Calculus of Variations and Partial Differential Equations

, Volume 14, Issue 1, pp 29–68

Global curvature and self-contact of nonlinearly elastic curves and rods

  • O. Gonzalez
  • J.H. Maddocks
  • F. Schuricht
  • H. von der Mosel
Original article

DOI: 10.1007/s005260100089

Cite this article as:
Gonzalez, O., Maddocks, J., Schuricht, F. et al. Calc Var (2002) 14: 29. doi:10.1007/s005260100089


Many different physical systems, e.g. super-coiled DNA molecules, have been successfully modelled as elastic curves, ribbons or rods. We will describe all such systems as framed curves, and will consider problems in which a three dimensional framed curve has an associated energy that is to be minimized subject to the constraint of there being no self-intersection. For closed curves the knot type may therefore be specified a priori. Depending on the precise form of the energy and imposed boundary conditions, local minima of both open and closed framed curves often appear to involve regions of self-contact, that is, regions in which points that are distant along the curve are close in space. While this phenomenon of self-contact is familiar through every day experience with string, rope and wire, the idea is surprisingly difficult to define in a way that is simultaneously physically reasonable, mathematically precise, and analytically tractable. Here we use the notion of global radius of curvature of a space curve in a new formulation of the self-contact constraint, and exploit our formulation to derive existence results for minimizers, in the presence of self-contact, of a range of elastic energies that define various framed curve models. As a special case we establish the existence of ideal shapes of knots.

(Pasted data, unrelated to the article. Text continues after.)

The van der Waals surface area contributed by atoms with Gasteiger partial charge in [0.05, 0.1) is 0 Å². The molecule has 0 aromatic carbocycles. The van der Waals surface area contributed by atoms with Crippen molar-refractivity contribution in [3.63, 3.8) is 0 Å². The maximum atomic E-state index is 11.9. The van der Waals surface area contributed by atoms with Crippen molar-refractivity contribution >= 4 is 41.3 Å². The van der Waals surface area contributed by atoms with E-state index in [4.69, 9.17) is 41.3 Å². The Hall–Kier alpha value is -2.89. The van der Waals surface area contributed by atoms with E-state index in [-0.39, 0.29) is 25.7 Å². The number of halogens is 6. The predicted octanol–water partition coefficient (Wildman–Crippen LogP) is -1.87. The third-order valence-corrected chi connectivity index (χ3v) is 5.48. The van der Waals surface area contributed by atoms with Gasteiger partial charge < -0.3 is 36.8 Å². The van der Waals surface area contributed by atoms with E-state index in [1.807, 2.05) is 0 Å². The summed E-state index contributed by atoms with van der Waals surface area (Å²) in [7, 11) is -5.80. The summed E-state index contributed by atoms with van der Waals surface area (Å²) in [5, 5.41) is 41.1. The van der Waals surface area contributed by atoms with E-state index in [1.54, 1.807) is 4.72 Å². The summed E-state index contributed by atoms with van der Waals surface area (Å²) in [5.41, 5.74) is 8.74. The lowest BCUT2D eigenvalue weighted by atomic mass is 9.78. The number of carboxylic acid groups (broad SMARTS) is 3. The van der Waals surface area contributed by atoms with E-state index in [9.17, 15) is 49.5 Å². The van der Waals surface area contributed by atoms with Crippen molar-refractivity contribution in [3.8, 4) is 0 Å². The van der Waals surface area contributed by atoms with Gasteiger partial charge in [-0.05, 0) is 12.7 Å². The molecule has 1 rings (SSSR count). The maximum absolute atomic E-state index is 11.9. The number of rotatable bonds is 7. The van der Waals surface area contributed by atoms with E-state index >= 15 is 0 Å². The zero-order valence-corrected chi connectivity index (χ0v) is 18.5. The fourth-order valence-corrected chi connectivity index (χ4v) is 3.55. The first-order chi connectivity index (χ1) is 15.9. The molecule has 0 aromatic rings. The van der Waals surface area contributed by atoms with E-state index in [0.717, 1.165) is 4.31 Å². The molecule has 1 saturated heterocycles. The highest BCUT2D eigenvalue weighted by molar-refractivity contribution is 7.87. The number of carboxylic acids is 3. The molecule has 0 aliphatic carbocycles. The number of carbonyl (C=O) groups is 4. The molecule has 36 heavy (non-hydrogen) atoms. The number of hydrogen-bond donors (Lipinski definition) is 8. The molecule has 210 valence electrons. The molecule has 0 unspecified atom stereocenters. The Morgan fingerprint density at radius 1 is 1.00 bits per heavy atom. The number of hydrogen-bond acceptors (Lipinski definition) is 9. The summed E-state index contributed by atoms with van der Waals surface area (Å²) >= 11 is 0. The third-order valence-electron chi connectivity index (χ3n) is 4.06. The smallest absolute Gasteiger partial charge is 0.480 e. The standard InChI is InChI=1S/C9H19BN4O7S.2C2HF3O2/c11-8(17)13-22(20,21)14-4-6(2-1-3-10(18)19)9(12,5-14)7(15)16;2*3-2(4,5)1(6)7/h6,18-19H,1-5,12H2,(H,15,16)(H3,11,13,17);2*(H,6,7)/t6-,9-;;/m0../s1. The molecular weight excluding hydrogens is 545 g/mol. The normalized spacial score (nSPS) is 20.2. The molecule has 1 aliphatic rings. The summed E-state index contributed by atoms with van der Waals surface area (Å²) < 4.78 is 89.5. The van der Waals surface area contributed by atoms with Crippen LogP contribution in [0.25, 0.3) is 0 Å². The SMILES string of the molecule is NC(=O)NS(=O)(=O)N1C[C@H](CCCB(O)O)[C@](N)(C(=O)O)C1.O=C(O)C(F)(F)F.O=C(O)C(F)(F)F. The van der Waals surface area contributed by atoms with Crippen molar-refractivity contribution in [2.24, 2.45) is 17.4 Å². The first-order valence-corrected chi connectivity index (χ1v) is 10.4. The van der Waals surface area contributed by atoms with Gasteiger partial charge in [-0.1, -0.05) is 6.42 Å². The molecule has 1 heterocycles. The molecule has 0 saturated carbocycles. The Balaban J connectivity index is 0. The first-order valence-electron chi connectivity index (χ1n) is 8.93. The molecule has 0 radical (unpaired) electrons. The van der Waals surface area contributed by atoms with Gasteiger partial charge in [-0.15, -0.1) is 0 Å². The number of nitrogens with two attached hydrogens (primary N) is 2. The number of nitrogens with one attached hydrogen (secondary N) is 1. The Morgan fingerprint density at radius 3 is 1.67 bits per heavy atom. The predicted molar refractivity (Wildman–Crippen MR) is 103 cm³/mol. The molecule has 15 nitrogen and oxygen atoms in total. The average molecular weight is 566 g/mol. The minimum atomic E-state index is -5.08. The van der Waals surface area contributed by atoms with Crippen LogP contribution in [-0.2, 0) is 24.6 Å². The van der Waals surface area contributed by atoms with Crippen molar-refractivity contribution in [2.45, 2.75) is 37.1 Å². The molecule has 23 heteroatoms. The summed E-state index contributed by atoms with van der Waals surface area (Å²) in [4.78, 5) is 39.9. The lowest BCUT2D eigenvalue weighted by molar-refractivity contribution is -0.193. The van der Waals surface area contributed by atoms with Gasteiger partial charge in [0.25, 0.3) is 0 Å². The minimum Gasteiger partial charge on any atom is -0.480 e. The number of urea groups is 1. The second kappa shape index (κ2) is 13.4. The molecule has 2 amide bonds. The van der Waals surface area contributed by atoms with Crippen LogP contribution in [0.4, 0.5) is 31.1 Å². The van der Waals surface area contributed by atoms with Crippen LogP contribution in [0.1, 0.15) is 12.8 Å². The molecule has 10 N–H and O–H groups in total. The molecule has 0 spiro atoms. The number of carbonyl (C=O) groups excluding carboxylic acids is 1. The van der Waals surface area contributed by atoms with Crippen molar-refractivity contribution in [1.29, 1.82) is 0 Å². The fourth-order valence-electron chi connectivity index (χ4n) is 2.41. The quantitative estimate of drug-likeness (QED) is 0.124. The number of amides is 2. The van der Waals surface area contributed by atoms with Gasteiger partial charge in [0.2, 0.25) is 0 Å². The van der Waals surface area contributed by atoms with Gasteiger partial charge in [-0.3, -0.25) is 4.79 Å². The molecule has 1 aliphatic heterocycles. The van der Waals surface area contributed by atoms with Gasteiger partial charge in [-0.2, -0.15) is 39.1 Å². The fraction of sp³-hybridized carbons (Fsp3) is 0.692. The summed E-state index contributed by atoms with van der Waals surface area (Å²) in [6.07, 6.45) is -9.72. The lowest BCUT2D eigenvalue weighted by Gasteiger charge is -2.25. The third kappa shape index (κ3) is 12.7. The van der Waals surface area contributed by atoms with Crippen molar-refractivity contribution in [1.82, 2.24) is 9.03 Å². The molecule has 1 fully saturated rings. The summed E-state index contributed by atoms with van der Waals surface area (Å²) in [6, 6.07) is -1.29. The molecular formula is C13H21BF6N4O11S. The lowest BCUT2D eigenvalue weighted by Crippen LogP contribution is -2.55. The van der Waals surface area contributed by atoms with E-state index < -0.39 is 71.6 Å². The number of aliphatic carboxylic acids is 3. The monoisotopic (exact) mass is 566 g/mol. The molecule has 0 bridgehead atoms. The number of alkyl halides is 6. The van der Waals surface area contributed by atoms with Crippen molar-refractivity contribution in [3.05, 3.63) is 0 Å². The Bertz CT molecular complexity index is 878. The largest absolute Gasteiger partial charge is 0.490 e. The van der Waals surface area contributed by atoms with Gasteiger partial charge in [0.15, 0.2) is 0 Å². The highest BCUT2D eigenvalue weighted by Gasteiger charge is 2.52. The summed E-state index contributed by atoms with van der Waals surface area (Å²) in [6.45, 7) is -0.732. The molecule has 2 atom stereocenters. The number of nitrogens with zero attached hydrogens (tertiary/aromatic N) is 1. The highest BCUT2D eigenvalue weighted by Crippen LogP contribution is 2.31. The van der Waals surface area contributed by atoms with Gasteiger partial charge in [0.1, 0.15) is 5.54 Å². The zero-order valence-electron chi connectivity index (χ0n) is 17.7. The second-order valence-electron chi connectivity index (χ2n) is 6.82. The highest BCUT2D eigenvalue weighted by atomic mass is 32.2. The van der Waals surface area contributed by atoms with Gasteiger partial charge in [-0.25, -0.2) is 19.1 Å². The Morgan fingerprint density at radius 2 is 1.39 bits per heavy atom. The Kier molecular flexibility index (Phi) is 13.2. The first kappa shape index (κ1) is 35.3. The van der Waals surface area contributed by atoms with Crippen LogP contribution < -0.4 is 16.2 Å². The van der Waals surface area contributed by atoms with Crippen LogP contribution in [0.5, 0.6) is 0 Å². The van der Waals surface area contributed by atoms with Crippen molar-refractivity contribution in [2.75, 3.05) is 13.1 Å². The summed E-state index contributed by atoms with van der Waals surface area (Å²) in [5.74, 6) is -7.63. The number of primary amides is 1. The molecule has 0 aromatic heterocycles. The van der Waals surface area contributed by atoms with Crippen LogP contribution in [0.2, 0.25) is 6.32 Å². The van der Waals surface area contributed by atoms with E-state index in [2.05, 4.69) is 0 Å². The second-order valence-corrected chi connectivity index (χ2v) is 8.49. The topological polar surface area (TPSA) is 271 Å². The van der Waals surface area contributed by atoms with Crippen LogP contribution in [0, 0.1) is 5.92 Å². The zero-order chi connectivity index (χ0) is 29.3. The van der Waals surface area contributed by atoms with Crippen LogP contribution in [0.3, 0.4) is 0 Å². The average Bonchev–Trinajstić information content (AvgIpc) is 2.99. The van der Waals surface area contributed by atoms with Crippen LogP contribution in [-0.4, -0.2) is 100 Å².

Mathematics Subject Classification (2000): 49J99, 53A04, 57M25, 74B20, 92C40

Copyright information

© Springer-Verlag Berlin Heidelberg 2002

Authors and Affiliations

  • O. Gonzalez
    • 1
  • J.H. Maddocks
    • 2
  • F. Schuricht
    • 3
  • H. von der Mosel
    • 4
  1. 1.Department of Mathematics, The University of Texas, Austin, TX 78712, USA (e-mail:
  2. 2.Département de Mathématiques, École Polytechnique Fédérale de Lausanne, 1015 Lausanne, Switzerland (e-mail:
  3. 3.Max-Planck-Institute for Mathematics in the Sciences, Inselstr. 22–26, 04103 Leipzig, Germany (e-mail:
  4. 4.Mathematics Institute, University of Bonn, Beringstrasse 4, 53115 Bonn, Germany (e-mail: